Cath Cases with explained Coronary artery anatomy


The heart is supplied with the blood by coronary arteries. Anatomically, coronary system of the heart is divided into 2 parts: left and right. There are two major coronary arteries: right coronary artery, also called RCA, and left main coronary artery, also called LMCA. These coronary arteries originate from the right and left sinuses of Valsava respectively just above the level of the aortic valve. At first, we will speak about the left main coronary artery that is sometimes called as the left main stem. It’s short but its diameter is the largest. It bifurcates into the left anterior descending artery and circumflex artery. About 30% of people additionally have intermediate artery. Left anterior descending artery (also called LAD) is located in the anterior interventricular sulcus and it goes to the apex. It gives septal branches to the interventricular septum and diagonal branches to the lateral wall of the left ventricle. There are 2-4 diagonal branches, that are called first diagonal, additional first diagonal, second diagonal, additional second diagonal branches. From the angiographic point of view, left anterior descending artery is divided into three parts: proximal, mid and distal. As the last one is located near the apex, sometimes it’s called apical. Left anterior descending artery may wrap over the apex and feed some part of the posterior wall of the left ventricle. 

Circumflex artery gives rise to several atrial branches, obtuse marginal and left posterolateral branches. In 15% of all people circumflex artery gives rise the posterior descending artery, this state is known as left dominant circulation. Circumflex artery has 2 divisions: proximal and intermediate. In 35-40% of people the sinoatrial node artery is branch of the circumflex artery, in other people it branches out from the right coronary artery. Circumflex and left anterior descending arteries feed the left atrium, the entire anterior wall and major part of the posterior wall of the left ventricle, major part of the anterior wall of the right ventricle, the anterior 2/3 of the interventricular septum, and the anterolateral papillary muscle of the left ventricle. Right coronary artery originates from the aorta above the right cusp of the aortic valve. It is located in the right coronary sulcus. Often conus artery is the first branch. In approximately 85% of people it gives off posterior descending artery; it’s known as right dominant circulation. Right coronary artery is divided into three parts: proximal, mid and distal. Usually the distal segment of the RCA gives 2-4 posterolateral branches. It’s important, that typically sinoatrial and atrioventricuar nodes are supplied by the right coronary artery, and rare they may be supplied by the circumflex artery. Often acute marginal branches from the RCA are collateral source. 

Also, RCA gives short branches to the interventricular septum. So, right coronary artery feeds right atrium, entire posterior wall of the right ventricle, minor part of the posterior wall of the left ventricle, posterior 1/3 of the interventricular septum, papillary muscles of the right ventricle and posteromedial muscle of the left ventricle. It’s important that anterolateral papillary muscle is supplied by both circumflex and left anterior descending arteries. But posteromedial papillary muscle is supplied only by the RCA. So, posteromedial papillary muscle is less protected against ischemia, as it’s supplied by only one coronary artery.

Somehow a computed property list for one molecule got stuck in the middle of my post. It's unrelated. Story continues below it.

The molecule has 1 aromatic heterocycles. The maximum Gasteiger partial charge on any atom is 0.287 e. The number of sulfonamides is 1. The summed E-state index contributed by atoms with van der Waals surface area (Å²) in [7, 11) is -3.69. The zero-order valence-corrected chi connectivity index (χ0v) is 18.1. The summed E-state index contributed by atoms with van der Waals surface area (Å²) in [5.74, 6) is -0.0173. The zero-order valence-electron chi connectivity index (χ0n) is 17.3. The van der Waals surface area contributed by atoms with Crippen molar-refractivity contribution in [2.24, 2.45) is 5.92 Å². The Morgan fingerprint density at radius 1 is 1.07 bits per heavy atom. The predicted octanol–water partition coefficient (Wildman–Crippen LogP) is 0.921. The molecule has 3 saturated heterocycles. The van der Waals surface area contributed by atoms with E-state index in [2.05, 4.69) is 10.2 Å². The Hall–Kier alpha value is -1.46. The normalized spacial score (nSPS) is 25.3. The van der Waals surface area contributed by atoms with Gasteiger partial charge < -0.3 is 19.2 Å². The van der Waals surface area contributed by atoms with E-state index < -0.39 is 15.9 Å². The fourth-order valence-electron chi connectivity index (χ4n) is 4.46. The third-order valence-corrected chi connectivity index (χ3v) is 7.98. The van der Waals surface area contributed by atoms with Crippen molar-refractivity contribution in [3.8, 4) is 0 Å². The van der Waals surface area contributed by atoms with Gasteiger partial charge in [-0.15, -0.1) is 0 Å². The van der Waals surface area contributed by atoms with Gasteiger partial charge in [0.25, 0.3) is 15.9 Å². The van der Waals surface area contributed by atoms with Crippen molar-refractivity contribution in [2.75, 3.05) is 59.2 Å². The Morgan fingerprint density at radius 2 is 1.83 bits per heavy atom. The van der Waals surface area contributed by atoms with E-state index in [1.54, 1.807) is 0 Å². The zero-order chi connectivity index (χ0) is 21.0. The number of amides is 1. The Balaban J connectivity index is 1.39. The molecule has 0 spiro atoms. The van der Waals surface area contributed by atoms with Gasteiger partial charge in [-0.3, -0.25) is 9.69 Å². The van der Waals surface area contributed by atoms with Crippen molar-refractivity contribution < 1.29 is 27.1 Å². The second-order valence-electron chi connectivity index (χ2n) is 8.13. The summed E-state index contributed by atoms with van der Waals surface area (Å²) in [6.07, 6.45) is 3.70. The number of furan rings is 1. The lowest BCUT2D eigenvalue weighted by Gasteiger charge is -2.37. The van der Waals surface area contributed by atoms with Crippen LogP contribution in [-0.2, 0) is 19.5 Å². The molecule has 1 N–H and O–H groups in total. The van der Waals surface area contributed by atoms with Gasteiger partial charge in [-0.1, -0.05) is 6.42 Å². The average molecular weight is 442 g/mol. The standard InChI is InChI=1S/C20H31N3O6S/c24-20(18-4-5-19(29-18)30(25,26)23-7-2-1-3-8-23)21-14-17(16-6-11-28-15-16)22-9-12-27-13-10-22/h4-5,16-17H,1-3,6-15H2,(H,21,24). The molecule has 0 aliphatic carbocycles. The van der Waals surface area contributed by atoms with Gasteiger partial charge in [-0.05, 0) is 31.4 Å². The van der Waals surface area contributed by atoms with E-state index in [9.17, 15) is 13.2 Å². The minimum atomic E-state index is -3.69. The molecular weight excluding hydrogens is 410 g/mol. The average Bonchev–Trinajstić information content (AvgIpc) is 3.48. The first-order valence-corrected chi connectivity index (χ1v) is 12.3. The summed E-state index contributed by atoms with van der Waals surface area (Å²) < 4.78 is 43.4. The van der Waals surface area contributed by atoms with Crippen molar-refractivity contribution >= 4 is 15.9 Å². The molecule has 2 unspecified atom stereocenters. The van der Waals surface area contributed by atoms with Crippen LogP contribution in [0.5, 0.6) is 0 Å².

Hello, welcome everybody, this is doctor Bolad, board certified physician in cardiology, interventional cardiology and internal medicine. I am here to help you with all the information you need for your heart health and to inform you about all the latest treatments in cardiology. If you are new to this channel then definitely consider hitting the subscribe button below and switch on the notification bell so you don’t miss any new videos that I post. Today, I will be talking to you about Heart catheterization, also called Cardiac catheterization also known as “cardiac cath," for short is a procedure that we perform to evaluate certain heart problems to understand how the patient’s heart is working. Common reasons for performing this procedure is to diagnose possible cardiac causes of chest pain, to evaluate the coronary arteries after having an abnormal heart stress test, to evaluate abnormal heart valve conditions such as a narrowed or leaky heart valves, to evaluate high blood pressure in the arteries of the lungs, or to evaluate an enlarged or weak heart. The procedure takes about an hour or so, and you are awake during the procedure but you are given medicines to make you relaxed and take any pain away. This is an invasive procedure that is done in the cardiac catheterization laboratory or the operating room. There are two types of heart catheterizations. Left heart catheterization evaluates issues in the left side of the heart and heart catheters are passed through the aorta to the left side of the heart. The other type is right heart catheterization and this is done to evaluate issues in the right side of the heart, and catheters are passed through the veins to the right side of the heart. In this presentation, I will be talking about left heart catheterization. There are two components of the left heart catheterization. When the catheters are passed to the heart to evaluate blockages in the coronary arteries that are on the surface of the heart, the procedure is known as CORONARY ANGIOGRAPHY. When catheters are passed to the chambers of the left side of the heart, either to measure pressure, or to evaluate the heart function or perform invasive work in the chamber of the heart, the procedure is labelled as CARDIAC CATHETERIZATION. Here is how I perform the procedure. The patient is brought to the cardiac catheterization laboratory and either the wrist or the groin is cleaned and prepared for access to the arterial circulation. The choice of the access site whether through the wrist or the groin depends on multiple factors such as operator preference and experience, medical issues such as blood thinning or anatomical issues or medical issues that the patient might be experiencing. Here is an example of how I access the radial artery by a small needle followed by insertion of a short sheath. If I chose the groin to access the arterial circulation through the femoral artery, I usually take a check shot, and this is how it looks on the X-ray monitor. After I gain arterial access, I insert a short sheath either in the wrist or the groin. A long wire is passed through the artery and then into the ascending aorta. Using a long wire, I load longer tubes, called CATHETERS, and pass them all the way to the ascending aorta, very close to the origin of the coronary arteries. Here is how I load the wire into the catheter ……………… and here is how it looks like on the X-ray machine bringing the tip of the catheter close to the origin of the coronary arteries. I then remove the long wire and remove air from the catheter, and then I direct the tip of the catheter under X-ray imaging to the origin of the coronary arteries. Commonly, I engage first the left main stem artery by pointing the tip of the catheter to the left side. This artery acts like a tree trunk, and two main arteries that feed the left side of the heart, branch from it. One artery is called the left anterior descending artery, abbreviated as LAD, and this is the main artery that delivers oxygenated blood to the main muscle of the heart, the LEFT VENTRICLE. This artery runs on the front of the heart and has branches such as the diagonal arteries and septal arteries and extends to the apex of the heart. This is how it looks like on the X-ray monitor during the procedure………….. The second artery that originates from the left main stem is known and the CIRCUMFLEX ARTERY and is generally abbreviated as Cx. This artery turns left immediately after its origin and continues to course on the left side of the heart and then to the back of the heart, giving branches known as obtuse marginal arteries on its way. This is how it looks like on the X-ray monitor during the procedure ………… After completing visualization of the arteries on the left side of the heart, I remove the catheter and replace it by another catheter with a differently shaped tip, shaped to engage the origin of the right coronary artery. Contrast is injected to visualize that artery as it courses on the right side and then the back of the heart giving branches such as the acute marginal artery, the posterior descending artery and the posterolateral artery. This is how it looks like on the X-ray monitor during the procedure …………. After that, I remove the right coronary artery catheter and replace it by another catheter with a curled tip and that catheter is medically known as the PIGTAIL catheter. This catheter is designed to cross the AORTIC VALVE into the left ventricle, the main pumping chamber of the heart that pushes blood out of the heart into the circulation. When the catheter is in place, I inject contrast into the left ventricle to evaluate the contraction of the heart to assess whether the function is reduced or not. This is how it looks on the X-ray monitor during the procedure …………. Subsequently I remove the pigtail catheter from the heart and the access sheath in the wrist or the groin is removed and pressure applied for a short while to control bleeding. To recap what you have just seen me doing in the catheterization laboratory, I am going to demonstrate it on this heart model. ------- After the procedure, I discuss the findings with the patient and family, and I also discuss the treatment options if the finding warrants that. If you have any questions about what I presented to you today, or any cardiology question in general, then subscribe to my channel and share your question in the comments section below and I will reply to you.